[imText1]Washington D.C. — “There is such a wide gap between the perception in the U.S. of what North Korea has to do and what it is willing to do,”
Bruce Klingner, Senior Research Fellow on Northeast Asia at the Heritage Foundation’s Asian Studies Center, explained in a January 25th interview with Daily NK regarding North Korea’s failure to report it’s nuclear weapons according to the February 13th Agreement.
In line with his earlier position that a deadline for nuclear reporting must be set, Klingner emphasized, “When you negotiate, you have to set perimeters and expect that the other nation will live up to its previous commitments,” he stated. “One of the flaws of the joint statements of last February and October was that the text was so vague. It did not clearly delineate the linkages, the timetables, or define the requirements. In the interest of getting North Korea to agree on something, U.S. negotiators have watered down the agreements.”
“But even more importantly,” he added, “the reason for them missing the deadline is there is such a wide gap between the perception in the U.S. of what North Korea has to do and what it is willing to do. Because of the gap, right now, it is unlikely that North Korea will fully comply with the declaration.”
When asked about President Bush’s inaction in setting a new deadline for nuclear reporting, Mr. Klingner responded, “There is a fear that if we press North Korea to do what it is supposed to do, it will react strongly. I’m in favor of engaging North Korea, but we cannot acquiesce to all of their demands. It may be useful to [set a deadline] to show North Korea that we are not willing to allow them to become a nuclear state and allow these talks to drag for years and years.”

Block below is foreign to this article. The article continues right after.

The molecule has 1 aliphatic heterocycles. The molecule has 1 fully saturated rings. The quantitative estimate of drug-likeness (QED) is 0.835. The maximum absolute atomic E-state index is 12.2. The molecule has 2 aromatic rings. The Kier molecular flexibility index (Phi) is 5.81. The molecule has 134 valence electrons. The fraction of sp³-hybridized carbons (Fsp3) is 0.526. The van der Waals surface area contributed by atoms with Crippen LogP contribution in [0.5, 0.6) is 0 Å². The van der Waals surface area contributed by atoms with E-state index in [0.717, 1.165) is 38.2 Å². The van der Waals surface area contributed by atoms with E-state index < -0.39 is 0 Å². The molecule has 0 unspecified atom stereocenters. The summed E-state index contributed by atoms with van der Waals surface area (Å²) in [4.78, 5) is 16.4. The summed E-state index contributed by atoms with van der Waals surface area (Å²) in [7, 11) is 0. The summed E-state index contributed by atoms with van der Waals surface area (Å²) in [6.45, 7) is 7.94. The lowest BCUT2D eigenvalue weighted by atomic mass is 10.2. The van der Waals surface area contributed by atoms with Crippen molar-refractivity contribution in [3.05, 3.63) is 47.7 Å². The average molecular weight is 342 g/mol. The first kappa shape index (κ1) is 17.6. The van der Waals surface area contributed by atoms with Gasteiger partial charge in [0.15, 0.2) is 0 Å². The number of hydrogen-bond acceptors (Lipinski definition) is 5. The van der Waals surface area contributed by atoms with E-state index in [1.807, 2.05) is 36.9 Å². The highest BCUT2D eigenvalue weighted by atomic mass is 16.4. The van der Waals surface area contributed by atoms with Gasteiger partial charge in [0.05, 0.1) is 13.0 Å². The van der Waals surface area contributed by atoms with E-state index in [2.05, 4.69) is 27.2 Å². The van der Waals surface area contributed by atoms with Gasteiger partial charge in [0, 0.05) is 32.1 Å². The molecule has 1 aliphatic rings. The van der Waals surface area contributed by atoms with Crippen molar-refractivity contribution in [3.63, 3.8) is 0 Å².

He goes on to stress that negotiations with the North do not have to be hostile or insulting to be firm, stating, “simply, we won’t give them anything more until they do what they are supposed to do.”
Citing Assistant Secretary Christopher Hill’s perception that the rate of progress in the Six Party Talks has not been satisfactory, Daily NK inquired into an alternative to the Six Party Talks should the agreement with North Korea be abandoned. To this, Mr. Klingner pointed out that “the Six-Party talks are designed to be multi-lateral and with conditionality. So when President Roh had objectives of giving aid without any conditionality, it really went against the Six-Party talks.
“With President Lee Myung Bak imposing conditionality, then that will restrict an alternative source of income for North Korea,” he continued. “The remaining loophole is China, trying to get them to also impose conditionality. Then, North Korea will be faced with the decision to continue its belligerent behavior or act responsibly as it is supposed to do, after which it will get economic and diplomatic benefits.”
When asked if continuing “sincere” talks with North Korea will lead it to abandon its nuclear weapons, Mr. Klingner expressed his skepticism on the issue. “Virtually every analyst I’ve talked to in the U.S., Korea, and Japan, has said they really doubt that North Korea will give up its nuclear weapons. And you can lay out all the reasons why nuclear weapons benefit North Korea from their point of view. If they’re negotiating in good faith, they should have decided to give up their weapons. We may all be very skeptical, but we should still try.”